Well it looks like I managed to kill my seedlings, so it might not be a problem now. Back home in Western WA they did grow like crazy. We had a neighbor with a nasty backyard and it was a chainlink fence dividing our yard. So I put morning glory on it so we couldn't see through as easily and it worked! The fence was completely covered in Morning Glory, could not see through anwyhere. It just went nuts, but we were happy as could be since we didn't have to see the neighbors yard really anymore, just a wall of flowers.

I did wind up getting the Japanese Honeysuckle instead of the Halls Honeysuckle. If my morning glory does make it then I think I'll try to put it somewhere else. I really don't want my honeysuckle choked out. I just don't know how crazy the morning glory can get here in a zone 6 with intense sun during the summer.

opabinia51
Super Green Thumb
Posts: 4659
Joined: Thu Oct 21, 2004 9:58 pm
Location: Victoria, BC

Wow Val, I just looked at your post numbers and you've just about caught up to me. Lots of hard work.

Anyway, yes I realize that the growth of morning glory and other plants depends on local climates, soil types and so on. That's why I posed the queston :)

Hi Fairy Dust, Yes, given that the last time that you planted morning glory that it was so proliffic; I would caution you against planting it now because it can be an incredibly invasive plant that chokes out local flora and not to mention flora that you plant.

The roots spread like wild flower and will very quickly outgrow your yard and start infesting neighbouring landscape and (if it is there) wildlife.

grandpasrose
Greener Thumb
Posts: 1651
Joined: Tue Jun 28, 2005 4:21 pm
Location: Quesnel, BC, Canada - Zone 4a

I guess I just like to gab Opa!! :lol:

Val
VAL (Grandpa's Rose)

opabinia51
Super Green Thumb
Posts: 4659
Joined: Thu Oct 21, 2004 9:58 pm
Location: Victoria, BC

Don't we all Val, don't we all :wink:

Incidentally Fairydust (Opa scrolls down to make sure you he has the correct name) I am a huge fan of how morning glories look, they have some really nice cultivars and gorgeous flowers, morning glories also attract some beneficial insects but, we have to be careful about what we plant and where we plant it.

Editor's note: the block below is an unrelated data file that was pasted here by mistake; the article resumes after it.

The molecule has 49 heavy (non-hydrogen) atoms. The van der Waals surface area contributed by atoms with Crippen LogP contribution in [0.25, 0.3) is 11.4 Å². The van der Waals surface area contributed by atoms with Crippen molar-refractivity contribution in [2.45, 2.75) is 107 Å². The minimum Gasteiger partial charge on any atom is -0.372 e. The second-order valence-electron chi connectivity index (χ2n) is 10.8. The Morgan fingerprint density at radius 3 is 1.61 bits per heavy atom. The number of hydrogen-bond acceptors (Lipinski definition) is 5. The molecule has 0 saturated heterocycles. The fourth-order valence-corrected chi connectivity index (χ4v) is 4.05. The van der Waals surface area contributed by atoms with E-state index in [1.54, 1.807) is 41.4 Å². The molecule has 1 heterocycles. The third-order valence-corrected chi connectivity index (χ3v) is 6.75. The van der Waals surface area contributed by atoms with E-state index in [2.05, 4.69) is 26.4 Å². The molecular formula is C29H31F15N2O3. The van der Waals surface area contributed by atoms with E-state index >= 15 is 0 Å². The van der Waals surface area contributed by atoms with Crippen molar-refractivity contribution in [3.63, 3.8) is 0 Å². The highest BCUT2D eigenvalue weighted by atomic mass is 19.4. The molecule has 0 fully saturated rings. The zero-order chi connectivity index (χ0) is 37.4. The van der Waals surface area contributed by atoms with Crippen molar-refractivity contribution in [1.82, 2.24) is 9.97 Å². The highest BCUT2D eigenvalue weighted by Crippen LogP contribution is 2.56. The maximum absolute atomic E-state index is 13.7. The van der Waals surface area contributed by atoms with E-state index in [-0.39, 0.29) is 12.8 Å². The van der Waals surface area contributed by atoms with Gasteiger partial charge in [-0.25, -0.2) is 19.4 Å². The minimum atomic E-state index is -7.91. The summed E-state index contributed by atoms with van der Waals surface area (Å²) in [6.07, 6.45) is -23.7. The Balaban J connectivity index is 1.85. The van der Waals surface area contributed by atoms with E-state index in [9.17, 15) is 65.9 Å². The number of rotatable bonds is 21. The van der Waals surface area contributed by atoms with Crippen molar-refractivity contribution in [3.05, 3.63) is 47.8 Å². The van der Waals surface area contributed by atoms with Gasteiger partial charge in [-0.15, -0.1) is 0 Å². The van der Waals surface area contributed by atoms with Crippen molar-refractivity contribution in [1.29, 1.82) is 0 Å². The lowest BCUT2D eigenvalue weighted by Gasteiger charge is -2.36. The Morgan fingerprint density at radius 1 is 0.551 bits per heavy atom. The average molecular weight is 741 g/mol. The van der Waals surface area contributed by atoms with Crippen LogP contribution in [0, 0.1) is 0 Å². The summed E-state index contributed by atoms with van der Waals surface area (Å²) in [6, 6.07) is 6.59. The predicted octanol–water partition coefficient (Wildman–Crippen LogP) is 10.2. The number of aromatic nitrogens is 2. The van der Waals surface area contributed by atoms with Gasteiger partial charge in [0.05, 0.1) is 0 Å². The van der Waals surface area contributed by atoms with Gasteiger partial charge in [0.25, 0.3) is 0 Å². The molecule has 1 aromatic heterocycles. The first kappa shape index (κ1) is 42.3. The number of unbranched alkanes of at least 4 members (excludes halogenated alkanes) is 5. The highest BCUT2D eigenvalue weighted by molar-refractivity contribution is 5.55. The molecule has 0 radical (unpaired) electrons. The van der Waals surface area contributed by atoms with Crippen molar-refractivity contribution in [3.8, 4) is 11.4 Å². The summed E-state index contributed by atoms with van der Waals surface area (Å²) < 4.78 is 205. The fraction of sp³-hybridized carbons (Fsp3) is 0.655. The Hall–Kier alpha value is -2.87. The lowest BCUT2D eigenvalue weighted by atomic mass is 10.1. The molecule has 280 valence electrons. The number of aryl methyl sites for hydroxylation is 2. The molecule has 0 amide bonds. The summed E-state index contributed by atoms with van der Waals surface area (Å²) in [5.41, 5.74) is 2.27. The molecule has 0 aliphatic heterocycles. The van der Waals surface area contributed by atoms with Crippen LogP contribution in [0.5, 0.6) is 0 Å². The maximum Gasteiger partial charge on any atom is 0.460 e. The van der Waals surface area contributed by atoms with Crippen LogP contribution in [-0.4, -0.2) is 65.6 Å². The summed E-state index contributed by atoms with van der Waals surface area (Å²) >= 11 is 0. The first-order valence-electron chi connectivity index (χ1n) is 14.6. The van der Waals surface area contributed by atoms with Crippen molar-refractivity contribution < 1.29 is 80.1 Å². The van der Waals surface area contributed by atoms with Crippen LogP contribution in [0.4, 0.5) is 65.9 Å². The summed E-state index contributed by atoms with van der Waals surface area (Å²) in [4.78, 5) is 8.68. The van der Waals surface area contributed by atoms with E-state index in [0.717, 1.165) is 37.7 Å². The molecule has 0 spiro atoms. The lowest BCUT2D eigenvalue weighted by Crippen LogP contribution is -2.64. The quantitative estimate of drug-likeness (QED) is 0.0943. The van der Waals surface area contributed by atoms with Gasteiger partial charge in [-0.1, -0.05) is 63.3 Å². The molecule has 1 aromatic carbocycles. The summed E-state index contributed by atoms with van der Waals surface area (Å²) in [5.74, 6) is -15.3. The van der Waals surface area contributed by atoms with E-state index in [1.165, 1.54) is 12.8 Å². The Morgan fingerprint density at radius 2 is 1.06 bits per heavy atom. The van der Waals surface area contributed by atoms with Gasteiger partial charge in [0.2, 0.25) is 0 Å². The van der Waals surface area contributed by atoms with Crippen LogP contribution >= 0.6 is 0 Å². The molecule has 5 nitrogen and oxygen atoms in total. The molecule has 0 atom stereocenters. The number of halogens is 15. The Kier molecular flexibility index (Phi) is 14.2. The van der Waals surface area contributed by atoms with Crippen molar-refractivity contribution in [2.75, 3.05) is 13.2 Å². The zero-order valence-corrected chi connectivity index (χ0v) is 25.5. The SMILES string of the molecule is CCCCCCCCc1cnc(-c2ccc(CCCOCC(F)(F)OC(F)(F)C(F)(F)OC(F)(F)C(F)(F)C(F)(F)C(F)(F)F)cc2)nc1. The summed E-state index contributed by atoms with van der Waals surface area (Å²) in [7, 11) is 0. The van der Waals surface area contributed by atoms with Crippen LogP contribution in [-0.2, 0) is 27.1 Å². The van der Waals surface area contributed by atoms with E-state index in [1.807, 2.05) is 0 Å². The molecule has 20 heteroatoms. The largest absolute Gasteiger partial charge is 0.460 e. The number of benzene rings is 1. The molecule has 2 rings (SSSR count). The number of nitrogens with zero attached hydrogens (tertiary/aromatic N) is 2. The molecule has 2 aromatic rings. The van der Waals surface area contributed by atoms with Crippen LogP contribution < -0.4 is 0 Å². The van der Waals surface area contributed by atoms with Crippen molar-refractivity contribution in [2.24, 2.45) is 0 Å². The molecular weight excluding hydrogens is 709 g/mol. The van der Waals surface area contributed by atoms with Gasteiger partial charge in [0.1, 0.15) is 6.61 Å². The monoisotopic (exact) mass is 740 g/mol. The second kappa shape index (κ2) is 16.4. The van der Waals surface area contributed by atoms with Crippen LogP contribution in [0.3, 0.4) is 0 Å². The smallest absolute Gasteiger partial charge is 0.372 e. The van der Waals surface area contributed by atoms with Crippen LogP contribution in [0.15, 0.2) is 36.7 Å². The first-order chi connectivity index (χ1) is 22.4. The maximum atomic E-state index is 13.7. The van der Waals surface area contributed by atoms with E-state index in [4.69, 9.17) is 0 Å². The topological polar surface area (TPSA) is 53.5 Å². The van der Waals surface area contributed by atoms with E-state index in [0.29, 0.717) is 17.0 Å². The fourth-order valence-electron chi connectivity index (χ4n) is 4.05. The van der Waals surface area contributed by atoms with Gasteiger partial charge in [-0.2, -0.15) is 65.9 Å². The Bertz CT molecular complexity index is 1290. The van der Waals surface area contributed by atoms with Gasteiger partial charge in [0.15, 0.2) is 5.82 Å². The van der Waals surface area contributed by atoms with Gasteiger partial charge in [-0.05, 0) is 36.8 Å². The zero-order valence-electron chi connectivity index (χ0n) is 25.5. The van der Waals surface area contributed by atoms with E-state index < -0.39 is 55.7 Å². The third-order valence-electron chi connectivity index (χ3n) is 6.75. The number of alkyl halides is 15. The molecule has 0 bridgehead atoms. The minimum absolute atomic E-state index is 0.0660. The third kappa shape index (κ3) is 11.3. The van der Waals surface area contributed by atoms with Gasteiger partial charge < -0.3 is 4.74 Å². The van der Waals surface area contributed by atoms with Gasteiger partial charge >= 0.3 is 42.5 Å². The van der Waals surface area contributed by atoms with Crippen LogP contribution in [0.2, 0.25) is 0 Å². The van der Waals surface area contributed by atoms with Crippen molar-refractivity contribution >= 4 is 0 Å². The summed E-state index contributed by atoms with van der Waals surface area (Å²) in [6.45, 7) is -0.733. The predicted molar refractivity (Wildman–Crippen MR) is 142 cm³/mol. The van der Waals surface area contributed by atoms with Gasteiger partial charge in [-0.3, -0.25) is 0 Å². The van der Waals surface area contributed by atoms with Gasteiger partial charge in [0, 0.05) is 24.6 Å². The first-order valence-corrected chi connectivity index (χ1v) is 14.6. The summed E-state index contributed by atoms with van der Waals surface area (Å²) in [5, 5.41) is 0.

I won't even get into Ivy around here :shock: :roll: :shock:

FairyDust
Cool Member
Posts: 60
Joined: Fri Mar 17, 2006 6:39 pm
Location: Browns Mills, New Jersey
Contact: Yahoo Messenger AOL

Yep thats why I'm hesitant on it, I don't want to wind up neighbors yards or invade anywhere. it never grew back back home and it does get colder here in the winter, I really don't know if it makes a difference or not though, I'm only 1 zone down from back home.

Oh man you should see the ivy here too! Everywhere I move I fight ivy it seems like. it took two years to somewhat get it under control at our previous house. Now I see it spreading in the shady area of the far part of our yard. Yay! :roll:

Morning Glories are so beautiful though, I really like them but I think it might be for the best that I accidently killed mine lol.

I can't wait to see how the honeysuckle does over the next few years.

opabinia51
Super Green Thumb
Posts: 4659
Joined: Thu Oct 21, 2004 9:58 pm
Location: Victoria, BC

Hi Fairy Dust,

Yes, I totally agree with you, it is so tempting to buy all the morning glory seeds that I see at the nurseries but, I must issue some restraint.


And I love honeysuckle, when I was young, my mother had honeysuckle growing along this one section of fence. It was always so lovely and smelled so nice. My (little did I know to be stepmother) had it growing around her property and I'm sure that it probably still looks wonderful even though, she doesn't live on the same property.

pixie777
Newly Registered
Posts: 1
Joined: Tue Apr 15, 2008 4:44 pm

I know some of these plants suggested are poisonous for dogs.
My only suggestion is to research what plants are good to plant for dogs.

Good Luck and Happy Gardening!!

Return to “What Doesn't Fit Elsewhere”